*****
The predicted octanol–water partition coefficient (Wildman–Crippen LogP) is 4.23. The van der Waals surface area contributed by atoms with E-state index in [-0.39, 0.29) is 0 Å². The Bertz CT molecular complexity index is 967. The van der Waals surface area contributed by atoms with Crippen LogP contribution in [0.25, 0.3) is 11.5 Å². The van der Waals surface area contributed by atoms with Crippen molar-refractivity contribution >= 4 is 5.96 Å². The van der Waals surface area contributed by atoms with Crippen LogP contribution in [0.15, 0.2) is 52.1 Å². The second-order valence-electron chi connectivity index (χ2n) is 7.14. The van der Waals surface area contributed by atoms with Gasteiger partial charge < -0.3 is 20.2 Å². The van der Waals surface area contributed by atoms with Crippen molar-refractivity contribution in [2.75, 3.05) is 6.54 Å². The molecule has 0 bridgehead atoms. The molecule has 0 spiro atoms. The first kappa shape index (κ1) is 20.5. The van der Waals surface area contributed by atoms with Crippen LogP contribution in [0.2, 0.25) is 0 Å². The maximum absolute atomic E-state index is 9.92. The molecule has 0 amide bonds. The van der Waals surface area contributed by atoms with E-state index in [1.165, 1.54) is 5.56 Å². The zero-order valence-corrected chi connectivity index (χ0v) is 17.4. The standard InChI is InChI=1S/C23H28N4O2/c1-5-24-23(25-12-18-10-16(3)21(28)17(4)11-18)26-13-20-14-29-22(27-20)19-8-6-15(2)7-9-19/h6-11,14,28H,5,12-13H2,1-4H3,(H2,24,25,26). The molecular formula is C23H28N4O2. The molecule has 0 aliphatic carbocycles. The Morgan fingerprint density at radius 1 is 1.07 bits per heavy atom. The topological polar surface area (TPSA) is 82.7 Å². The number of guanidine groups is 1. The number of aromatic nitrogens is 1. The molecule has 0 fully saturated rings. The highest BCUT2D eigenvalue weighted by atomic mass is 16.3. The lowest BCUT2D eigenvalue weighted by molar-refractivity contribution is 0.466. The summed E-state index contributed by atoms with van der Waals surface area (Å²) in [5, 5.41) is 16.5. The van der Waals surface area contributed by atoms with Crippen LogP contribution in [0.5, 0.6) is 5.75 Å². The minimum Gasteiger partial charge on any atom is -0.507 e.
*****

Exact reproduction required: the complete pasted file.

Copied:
The predicted octanol–water partition coefficient (Wildman–Crippen LogP) is 4.23. The van der Waals surface area contributed by atoms with E-state index in [-0.39, 0.29) is 0 Å². The Bertz CT molecular complexity index is 967. The van der Waals surface area contributed by atoms with Crippen LogP contribution in [0.25, 0.3) is 11.5 Å². The van der Waals surface area contributed by atoms with Crippen molar-refractivity contribution >= 4 is 5.96 Å². The van der Waals surface area contributed by atoms with Crippen LogP contribution in [0.15, 0.2) is 52.1 Å². The second-order valence-electron chi connectivity index (χ2n) is 7.14. The van der Waals surface area contributed by atoms with Gasteiger partial charge < -0.3 is 20.2 Å². The van der Waals surface area contributed by atoms with Crippen molar-refractivity contribution in [2.75, 3.05) is 6.54 Å². The molecule has 0 bridgehead atoms. The molecule has 0 spiro atoms. The first kappa shape index (κ1) is 20.5. The van der Waals surface area contributed by atoms with Crippen LogP contribution in [0.2, 0.25) is 0 Å². The maximum absolute atomic E-state index is 9.92. The molecule has 0 amide bonds. The van der Waals surface area contributed by atoms with E-state index in [1.165, 1.54) is 5.56 Å². The zero-order valence-corrected chi connectivity index (χ0v) is 17.4. The standard InChI is InChI=1S/C23H28N4O2/c1-5-24-23(25-12-18-10-16(3)21(28)17(4)11-18)26-13-20-14-29-22(27-20)19-8-6-15(2)7-9-19/h6-11,14,28H,5,12-13H2,1-4H3,(H2,24,25,26). The molecular formula is C23H28N4O2. The molecule has 0 aliphatic carbocycles. The Morgan fingerprint density at radius 1 is 1.07 bits per heavy atom. The topological polar surface area (TPSA) is 82.7 Å². The number of guanidine groups is 1. The number of aromatic nitrogens is 1. The molecule has 0 fully saturated rings. The highest BCUT2D eigenvalue weighted by atomic mass is 16.3. The lowest BCUT2D eigenvalue weighted by molar-refractivity contribution is 0.466. The summed E-state index contributed by atoms with van der Waals surface area (Å²) in [5, 5.41) is 16.5. The van der Waals surface area contributed by atoms with Crippen LogP contribution in [0.5, 0.6) is 5.75 Å². The minimum Gasteiger partial charge on any atom is -0.507 e.